The woman had stopped dancing. The musicians played slower songs now, gentle background music as they experimented with each other's sounds and harmonies. The evening seemed to be winding down; a few people were leaving, waving at friends as they left. I wasn't ready for the night to be over. I wasn't ready to leave this place.

Luis put his arm around my shoulders, a warm, comforting contact. I leaned back and nestled against him. With him on one side, and Ahmed on the other, gazing serenely over his domain, I felt like I'd rediscovered the very best part of having a pack of my own: the safety, the protection. Friends all around me who wanted to keep me warm and safe. It was how I'd felt before T.J. was killed. I didn't think I'd ever find that again.

Ahmed looked at me, his lips pursed studiously. “You know the story of Daniel, yes?”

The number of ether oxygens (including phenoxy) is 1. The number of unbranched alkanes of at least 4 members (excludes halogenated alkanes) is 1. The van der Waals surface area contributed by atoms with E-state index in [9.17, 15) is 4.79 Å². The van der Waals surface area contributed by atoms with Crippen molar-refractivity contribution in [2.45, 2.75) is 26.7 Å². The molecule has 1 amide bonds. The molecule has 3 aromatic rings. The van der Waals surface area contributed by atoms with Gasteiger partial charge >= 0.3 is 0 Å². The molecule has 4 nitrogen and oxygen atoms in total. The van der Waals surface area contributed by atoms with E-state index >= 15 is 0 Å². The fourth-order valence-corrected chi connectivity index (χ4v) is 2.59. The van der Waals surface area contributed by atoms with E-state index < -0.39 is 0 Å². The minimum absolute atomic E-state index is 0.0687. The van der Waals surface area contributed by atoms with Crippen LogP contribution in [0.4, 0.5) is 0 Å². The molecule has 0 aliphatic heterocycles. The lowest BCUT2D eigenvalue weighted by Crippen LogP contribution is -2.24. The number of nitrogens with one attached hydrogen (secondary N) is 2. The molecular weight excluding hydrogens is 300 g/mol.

I searched my groggy mind. I felt like a puppy napping in a friendly lap. I didn't want to have to think. “Daniel?”

“The story of Daniel and the lion's den.”

“That Daniel? Sure,” I said. It was a Bible story. In ancient Persia, Daniel was persecuted for his belief in God and tossed into a den of lions to be eaten. In the story, God sent angels to hold the lions' mouths closed, and he emerged from the den unscathed.

“Yes,” Ahmed said. “Do you know why Daniel survived?”

“It's a story about faith. God was supposed to have protected him.”

He shrugged, noncommittal. “Yes, in a way. But not how you think. You see, Daniel saved himself. He spoke to the lions and asked them to spare him. He knew their language because he was one of them—were-lion.”

My eyes widened. “The Bible doesn't say anything about that.”

“Of course not—not explicitly. But it's there, if you look. This was thousands of years ago, remember. Humankind and animal kind were closer then—our years in the Garden together were not so long ago. And our kind, the lycanthropes, we were the bridge between the two. Daniel was very wise, and what he learned was his purpose. That there was a reason for him to be part lion, that God had a reason to make him that way. This is what we learn from Daniel. That we have purpose for being who we are, and what we are, though we may not always know it. Daniel is a saint to us. It's one of our greatest stories.”